Funny thing about Tetris Attack: It has absolutely nothing to do with Tetris! Yet this small snag does not stop it from being one the best puzzle games on the system! There is just something so addictive, so FUN about this game that you will not be able to stop playing it. Forget Street Fighter 2 Turbo, THIS was the multiplayer game I played the most! But enough of my gushing! You are probably ready to hear about the game, and what makes it so good.
Tetris Attack began its existence as Panel de Pon, a Japanese exclusive puzzler released on the Super Famicom in 1995. Fearing that western audiences would not ‘get’ a puzzle game featuring cutesy little fairy girls, developer Intelligent Systems decided to put a Yoshi skin and story on the game and licensed the name from the Tetris company, a move they are later said to have regretted. About one year later, Tetris Attack was reborn in North America!
So what’s so great about it? As a game concept you couldn’t get much simpler. You move the colored panels side by side to match up three or more. When this happens, the blocks disappear. The goal in doing this will vary greatly depending on what type of game you are playing. And that is Tetris Attack’s greatest strength. Within this puzzle package is a little something for everyone! Do you like traditional puzzles? Try Puzzle Mode which offers sixty puzzles that task you with clearing the board with a limited set of moves. This is my favorite single player mode, and it really makes you think in ways you never consider in the other modes of play. Or perhaps you prefer the pressure of a limited amount of time ala Tetris? Try Level Mode which plays the game through six rounds as the speed steadily increases. Finally there is versus mode, which is the meat of the game. Here Yoshi embarks on a quest to save his friends and defeat the evil Bowser. In this mode, the blocks you get rid of become lump blocks on your opponent’s side, which are tougher to get rid of. The more blocks you can get rid of in one move, the bigger the lump box is. It sounds simple, but it is surprisingly deep and addictive. The enemies later on get downright devious, and that is not even counting the insanely fast and furious battles with Bowser which I have still yet to conquer.
The multiplayer versus is identical to the single-player, and the one I spent countless college nights playing with others. Trust me when I say delivering a massive garbage block to an opponent as they are moments away from losing is one of the SNES’s greatest moments. As good as the single player experience can be, I always had more fun with others during versus action. A.I. can never equal the thrill of besting a friend (or enemy). Here’s something you can no longer do in the online-centric world of modern gaming: Next time your opponent is gloating and running his mouth, unplug his controller when they’re not looking! That’ll teach em!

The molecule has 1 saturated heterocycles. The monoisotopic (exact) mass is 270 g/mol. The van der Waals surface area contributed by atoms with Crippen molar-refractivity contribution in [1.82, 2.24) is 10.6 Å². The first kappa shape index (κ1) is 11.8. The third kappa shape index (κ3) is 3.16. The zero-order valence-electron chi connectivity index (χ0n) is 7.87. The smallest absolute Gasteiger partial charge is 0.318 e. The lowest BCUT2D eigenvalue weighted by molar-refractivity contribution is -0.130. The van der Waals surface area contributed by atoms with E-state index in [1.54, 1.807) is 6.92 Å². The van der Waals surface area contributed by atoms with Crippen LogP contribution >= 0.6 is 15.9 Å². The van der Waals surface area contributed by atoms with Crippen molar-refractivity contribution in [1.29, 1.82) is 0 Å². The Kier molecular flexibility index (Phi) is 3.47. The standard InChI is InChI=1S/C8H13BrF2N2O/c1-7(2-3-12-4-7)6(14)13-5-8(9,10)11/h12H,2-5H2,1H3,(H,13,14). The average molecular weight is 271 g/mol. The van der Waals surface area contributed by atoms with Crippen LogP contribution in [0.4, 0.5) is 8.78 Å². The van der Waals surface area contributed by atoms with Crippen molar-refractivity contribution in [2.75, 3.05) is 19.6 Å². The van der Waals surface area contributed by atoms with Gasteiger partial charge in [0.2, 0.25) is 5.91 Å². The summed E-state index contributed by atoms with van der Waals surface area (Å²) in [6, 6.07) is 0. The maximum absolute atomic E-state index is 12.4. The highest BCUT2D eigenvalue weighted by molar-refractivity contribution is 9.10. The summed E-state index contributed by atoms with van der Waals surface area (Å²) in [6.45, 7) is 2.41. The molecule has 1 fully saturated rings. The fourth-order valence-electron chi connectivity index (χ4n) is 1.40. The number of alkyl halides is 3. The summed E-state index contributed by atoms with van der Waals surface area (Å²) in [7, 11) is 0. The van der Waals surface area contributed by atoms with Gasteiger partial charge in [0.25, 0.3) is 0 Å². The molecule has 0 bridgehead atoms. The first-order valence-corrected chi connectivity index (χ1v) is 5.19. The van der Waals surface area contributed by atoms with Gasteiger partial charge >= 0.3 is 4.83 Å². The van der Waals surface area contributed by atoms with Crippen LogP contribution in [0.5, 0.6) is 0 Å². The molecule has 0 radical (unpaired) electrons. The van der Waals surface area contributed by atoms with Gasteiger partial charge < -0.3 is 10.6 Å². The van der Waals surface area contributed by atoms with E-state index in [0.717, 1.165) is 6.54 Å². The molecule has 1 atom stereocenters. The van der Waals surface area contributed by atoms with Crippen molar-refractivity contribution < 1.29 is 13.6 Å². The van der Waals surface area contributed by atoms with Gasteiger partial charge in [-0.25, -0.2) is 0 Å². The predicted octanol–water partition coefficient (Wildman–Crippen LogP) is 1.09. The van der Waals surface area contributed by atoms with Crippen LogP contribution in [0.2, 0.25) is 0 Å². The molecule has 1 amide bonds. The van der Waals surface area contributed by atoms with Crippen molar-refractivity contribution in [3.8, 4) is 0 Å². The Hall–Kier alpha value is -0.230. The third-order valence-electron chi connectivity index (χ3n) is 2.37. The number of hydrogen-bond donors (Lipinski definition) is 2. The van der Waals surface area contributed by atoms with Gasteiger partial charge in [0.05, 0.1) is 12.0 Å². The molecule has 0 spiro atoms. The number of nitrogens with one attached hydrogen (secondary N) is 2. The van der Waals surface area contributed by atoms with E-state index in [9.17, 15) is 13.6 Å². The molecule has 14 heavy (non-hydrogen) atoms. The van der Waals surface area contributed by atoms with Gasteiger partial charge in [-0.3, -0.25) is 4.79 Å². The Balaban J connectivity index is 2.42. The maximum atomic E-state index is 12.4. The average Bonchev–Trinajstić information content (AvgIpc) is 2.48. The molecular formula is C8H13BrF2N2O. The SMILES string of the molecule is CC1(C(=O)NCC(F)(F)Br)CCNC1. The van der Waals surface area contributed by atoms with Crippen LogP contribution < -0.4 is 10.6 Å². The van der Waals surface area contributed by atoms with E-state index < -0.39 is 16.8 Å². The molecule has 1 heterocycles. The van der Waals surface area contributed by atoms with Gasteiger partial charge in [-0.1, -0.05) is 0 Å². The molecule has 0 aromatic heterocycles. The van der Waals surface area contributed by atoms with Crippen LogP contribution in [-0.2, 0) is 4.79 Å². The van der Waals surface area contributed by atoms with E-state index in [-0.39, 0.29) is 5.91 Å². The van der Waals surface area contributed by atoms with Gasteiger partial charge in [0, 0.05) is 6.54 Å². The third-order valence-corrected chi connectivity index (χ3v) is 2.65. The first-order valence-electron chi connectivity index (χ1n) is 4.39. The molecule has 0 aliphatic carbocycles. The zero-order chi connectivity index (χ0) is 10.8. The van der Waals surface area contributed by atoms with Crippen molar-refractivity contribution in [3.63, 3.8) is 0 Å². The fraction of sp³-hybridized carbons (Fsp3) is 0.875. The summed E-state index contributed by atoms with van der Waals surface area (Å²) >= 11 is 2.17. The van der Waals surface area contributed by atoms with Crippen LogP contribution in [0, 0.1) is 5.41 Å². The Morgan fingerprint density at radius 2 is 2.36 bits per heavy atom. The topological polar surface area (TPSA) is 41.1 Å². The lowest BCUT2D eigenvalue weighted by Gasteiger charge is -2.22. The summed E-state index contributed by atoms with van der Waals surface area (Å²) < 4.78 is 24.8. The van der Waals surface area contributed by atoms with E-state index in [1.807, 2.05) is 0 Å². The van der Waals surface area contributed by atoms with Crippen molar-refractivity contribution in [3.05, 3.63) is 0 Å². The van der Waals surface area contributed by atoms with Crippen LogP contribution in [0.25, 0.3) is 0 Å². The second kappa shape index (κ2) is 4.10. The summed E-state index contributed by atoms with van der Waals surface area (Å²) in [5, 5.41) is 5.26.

Tetris Attack also scores major points by being one of the few puzzle games that pays attention to details outside of gameplay. How many puzzle games can honestly claim to be synonymous with the word gorgeous? Tetris is hauntingly addictive, but to describe it as anything beyond visually functional would be a bit of a stretch. By contrast, Tetris Attack’s background boards are colorful, vibrant, and full of character. Each one has a distinctive feel, and there is always something going on in the background that threatens to distract you.
The music is also a strong point. I love how it starts with a calm melody, then changes as the board fills up to become more frantic to match the pace. You can FEEL the music speeding up to match your thinking as you try to avoid a game over. I also like the little touches like providing unique sound effects depending on the board. For instance, if you score a combo on the Frog’s board, you will hear him ribbet. Things like these provide a tactile vibe to the game that all good puzzle games provide.
With numerous game modes, multiplayer ability, stellar graphics and sound, this game comes standard with all the polish and care you expect out of Nintendo. It even has secrets like a hidden difficulty setting and an extra round of puzzles in the puzzle mode! As a side note, I have also played Panel de Pon, and aside from the Yoshi face-lift, it has the same care as its North American twin. Just swap Yoshi’s Island characters for fairy girls and monsters. Whichever version you play, remember to turn it off and get some sleep once in a while … you’ll play better.
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